The trend for U.S. solar PV projects in the mid-size range (100 kW to 2 MW) has been changing considerably, from individual installations (on municipal or school buildings, for example) to multi-site projects. As opposed to previous single-site developments, project master plans now embrace the bigger picture, outlining the needs of an entire town, county, or school district. Typically, contracts cover everything from development to operations and maintenance of the system for up to 25 years, often with no cost to the host for installation.
Also, while previously there were often contingency plans to extend projects in later years, this is rarely discussed now, unless part of a larger plan already in development. Once an installer is on-site, the aim is to get as much power as possible, to complete the project quickly, and to reap the benefits with a steady return on investment.
Enthusiasm for mid-size range PV installations developed and owned by a third party is particularly strong for municipalities and educational institutions. Because many cities, government entities, and schools are unable to take advantage of tax breaks, developers have been quick to step in with third-party ownership in states where such ownership models are allowed. In such a model, the host leases space to the developer and pays no upfront cost for the solar installation. Electricity is received through a power purchase order at a fixed or fluctuating rate as determined by the contract. The developer then owns and maintains the system, and claims the tax incentives.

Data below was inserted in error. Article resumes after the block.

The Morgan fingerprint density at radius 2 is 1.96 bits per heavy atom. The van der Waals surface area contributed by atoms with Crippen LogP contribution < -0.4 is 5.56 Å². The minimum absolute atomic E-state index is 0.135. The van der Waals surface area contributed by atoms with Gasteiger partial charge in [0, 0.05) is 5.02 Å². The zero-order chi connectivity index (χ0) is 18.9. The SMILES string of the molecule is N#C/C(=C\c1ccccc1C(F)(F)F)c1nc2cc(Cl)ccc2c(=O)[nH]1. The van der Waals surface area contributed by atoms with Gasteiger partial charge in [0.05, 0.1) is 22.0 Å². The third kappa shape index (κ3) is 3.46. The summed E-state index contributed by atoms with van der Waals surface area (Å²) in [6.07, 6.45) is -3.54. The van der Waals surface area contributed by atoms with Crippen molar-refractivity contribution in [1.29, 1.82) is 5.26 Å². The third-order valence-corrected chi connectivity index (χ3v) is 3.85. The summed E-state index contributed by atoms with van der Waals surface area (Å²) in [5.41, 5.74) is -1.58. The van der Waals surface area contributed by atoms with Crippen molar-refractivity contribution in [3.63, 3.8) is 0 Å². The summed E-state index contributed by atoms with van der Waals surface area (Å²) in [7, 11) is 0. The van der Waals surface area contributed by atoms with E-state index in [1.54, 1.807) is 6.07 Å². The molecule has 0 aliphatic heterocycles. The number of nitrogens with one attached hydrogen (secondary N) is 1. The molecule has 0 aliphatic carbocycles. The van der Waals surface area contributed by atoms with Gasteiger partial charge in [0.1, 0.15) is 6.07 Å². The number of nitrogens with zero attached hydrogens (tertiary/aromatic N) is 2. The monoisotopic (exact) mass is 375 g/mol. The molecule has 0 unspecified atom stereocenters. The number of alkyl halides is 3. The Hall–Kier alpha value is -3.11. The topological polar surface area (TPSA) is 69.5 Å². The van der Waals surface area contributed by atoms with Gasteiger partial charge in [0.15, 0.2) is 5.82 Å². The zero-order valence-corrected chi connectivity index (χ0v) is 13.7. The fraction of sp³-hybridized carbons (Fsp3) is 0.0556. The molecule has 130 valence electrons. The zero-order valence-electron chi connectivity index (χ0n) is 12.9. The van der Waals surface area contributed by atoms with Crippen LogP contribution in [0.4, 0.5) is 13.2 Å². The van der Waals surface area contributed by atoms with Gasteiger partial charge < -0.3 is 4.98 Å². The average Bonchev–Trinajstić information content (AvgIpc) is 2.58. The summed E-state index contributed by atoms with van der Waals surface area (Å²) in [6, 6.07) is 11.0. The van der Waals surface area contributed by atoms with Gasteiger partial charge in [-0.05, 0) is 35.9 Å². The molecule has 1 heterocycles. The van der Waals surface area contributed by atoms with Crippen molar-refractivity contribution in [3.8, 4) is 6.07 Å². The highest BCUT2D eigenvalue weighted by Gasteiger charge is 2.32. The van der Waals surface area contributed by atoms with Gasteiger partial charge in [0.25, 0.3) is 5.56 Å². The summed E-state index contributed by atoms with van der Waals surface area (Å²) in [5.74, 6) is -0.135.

The new ownership models and increasing scope for PV projects have developed in parallel. Now, rather than a city/municipality looking at each site as an individual project, such as a library on one side of town and a fire station on the other, these projects are being looked at as one master project, meaning bigger overall projects/contracts, even though each PV array is similarly sized and located at different sites. This type of project can help bring down soft costs as multiple arrays can be bid out as one project and installers can capitalize somewhat on economies of scale when purchasing components.
These models are also leading to the emergence of community-based solar, where community members can purchase ‘shares’ of a PV project to offset their own electricity use even though they are not able to act as hosts. As more areas begin to allow this type of ownership there is a significant potential for further growth in the mid-size project pipeline. In many ways, this is a brand new growth opportunity for the downstream PV market as customers that might be interested in solar, but unable to install it due to living style (e.g. apartment buildings), will be able to invest and in larger-scale systems.
Source: US Deal Tracker